A message from the Program Director
Welcome and thank you for your interest in the Health Quest Anesthesiology Residency Program. Our residency is based at Vassar Brothers Medical Center (VBMC), a 365-bed facility serving New York’s beautiful Mid-Hudson Valley for more than 120 years.
VBMC is a Level II Trauma Center, with the area’s only cardiothoracic surgery program between Westchester County and Albany, NY. In 2021, VBMC will open a new patient pavilion overlooking the Hudson River, adding 15 state-of-the-art OR suites and an innovative conference center to offer enhanced patient care and educational experiences.
Our anesthesiology education faculty has trained at premier programs across the country, bringing their experience and knowledge to Health Quest and preparing you for leadership in tomorrow’s healthcare. Our Anesthesiology Residency Program offers excellent clinical training, access to a diverse patient population and experience with significant comorbidities. All surgical specialties are represented in our program with high volumes of orthopedic, robotic, neurosurgical and cardiac cases. Given the complexity of our patient population and the diversity of cases, our residents will be uniquely prepared for independent anesthesia practice.
Health Quest Anesthesiology (PGY 2-4 or CA1-CA3) has six residency positions each year, all of which are linked with a Health Quest Transitional Year Internship. This allows you to complete all four years of post-graduate training within the Health Quest system.
We are very excited that you are considering our residency program.
Richard Goldmann, MD
Anesthesiology Residency Program
The three-year Health Quest Anesthesiology Residency Program is a categorical program in conjunction with the Health Quest Transitional Year Residency Program (PGY1), based at Vassar Brothers Medical Center (VBMC). After completing the Health Quest Transitional Year Program, residents continue at VBMC for the start of their CA1 year. Matching into the Anesthesia program assures you a position in the TY program.
During their training, residents will rotate monthly through a diverse curriculum ensuring that they receive education in a wide range of anesthesia subspecialties. Our curriculum and program structure are designed to prepare residents to become independent physicians, fellowship candidates and leaders in the field of anesthesiology.
Residents spend three months on advanced pediatric anesthesiology rotation. Residents select three electives during their final year. Electives may be any anesthesiology subspecialty, a research month, or any other rotation discussed and agreed upon in conjunction with the Program Director.
An example of one resident’s training schedule for the Health Quest Anesthesiology Residency Program is shown below. This is just an example; the schedule may be adjusted by the Program Director to ensure adequate clinical training experiences, case log numbers and Accreditation Council for Graduate Medical Education (ACGME) compliance.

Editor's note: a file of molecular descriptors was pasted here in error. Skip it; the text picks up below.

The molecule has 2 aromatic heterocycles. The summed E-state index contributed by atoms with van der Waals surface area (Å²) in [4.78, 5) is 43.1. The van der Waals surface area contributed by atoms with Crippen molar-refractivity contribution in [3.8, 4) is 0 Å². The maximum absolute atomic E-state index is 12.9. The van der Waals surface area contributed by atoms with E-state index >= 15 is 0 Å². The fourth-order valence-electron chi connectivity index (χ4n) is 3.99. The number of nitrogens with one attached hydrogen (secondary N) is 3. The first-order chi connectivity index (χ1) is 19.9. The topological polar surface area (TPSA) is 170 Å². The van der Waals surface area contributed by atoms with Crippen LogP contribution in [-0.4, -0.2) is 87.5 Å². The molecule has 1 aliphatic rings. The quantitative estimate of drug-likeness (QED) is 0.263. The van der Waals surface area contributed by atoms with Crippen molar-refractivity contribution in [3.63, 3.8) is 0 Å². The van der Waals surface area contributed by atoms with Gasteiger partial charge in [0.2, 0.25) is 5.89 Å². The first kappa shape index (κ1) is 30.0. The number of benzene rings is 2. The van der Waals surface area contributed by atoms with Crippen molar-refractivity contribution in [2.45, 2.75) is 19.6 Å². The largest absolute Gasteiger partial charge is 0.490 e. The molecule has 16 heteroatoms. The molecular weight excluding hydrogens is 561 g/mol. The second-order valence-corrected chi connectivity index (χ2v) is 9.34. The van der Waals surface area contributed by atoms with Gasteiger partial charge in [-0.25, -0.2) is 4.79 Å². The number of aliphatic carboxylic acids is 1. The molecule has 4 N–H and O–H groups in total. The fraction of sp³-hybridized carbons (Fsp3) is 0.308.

You can also download our Program’s Fast Fact Sheet here.
Academic Didactic Schedule
Mandatory conferences for anesthesiology residents are held on a regular basis. Didactic sessions are held daily, monthly, quarterly and annually as listed below. All lectures are designed to provide residents with a broad range of knowledge on the ACGME competencies.
Each day from 6:30am to 7:00am, residents are assigned a specific topic area they present prior to their cases starting for the day. Topics will be chosen from the previous year’s In-Training Exam (ITE) results, enhancing knowledge areas in which the program can improve. Residents provide an overview of the content topic, and how it applies to their daily practice and patient cases. All residents assigned to shifts, calls, or who are leaving post-call are expected to attend. A faculty member oversees this session.
July CA1 Boot Camp
During the month of July, CA1 residents attend a daily boot camp lecture from 3:00pm to 5:00pm. These lectures provide a strong knowledge base of basic anesthesia topics, such as an overview of the anatomical systems, drugs and reactions, anesthesia machine preparation and more.
Grand Rounds, first Friday of the month, 7–8am
Grand Rounds sessions occur on the first Friday of each month at 7am and are led by an outside speaker, multidisciplinary team member, or faculty member. Grand Rounds conferences use a variety of formats for presenting material including topic review, clinical pathological conferences, case of the month, etc. Topics for Grand Rounds conferences vary from week to week, but always include patient cases, ethical topics, professionalism discussions, quality improvement, system-based issues and additional competency-based topics.
Quality and Process Improvement, third Friday of the month, 7–8:30am
Quality and Process Improvement (Q&PI) Conferences, formerly Morbidity and Mortality (M&M), occur on a monthly basis and are presented by residents with guidance from faculty mentors. The topics are chosen by residents and faculty based on current/past patient care cases where a significant system error occurred. Q&PI provides a forum for resident interaction and discussion with attending physicians regarding improvements to care and the opportunity to identify system errors. Residents present a case and faculty mentors facilitate discussion based on the topic.
PGY-Specific Academic Teaching Day, once per month, 9am–5pm
CA1 Residents = first Wednesday of the month
CA2 Residents = second Wednesday of the month
CA3 Residents = third Wednesday of the month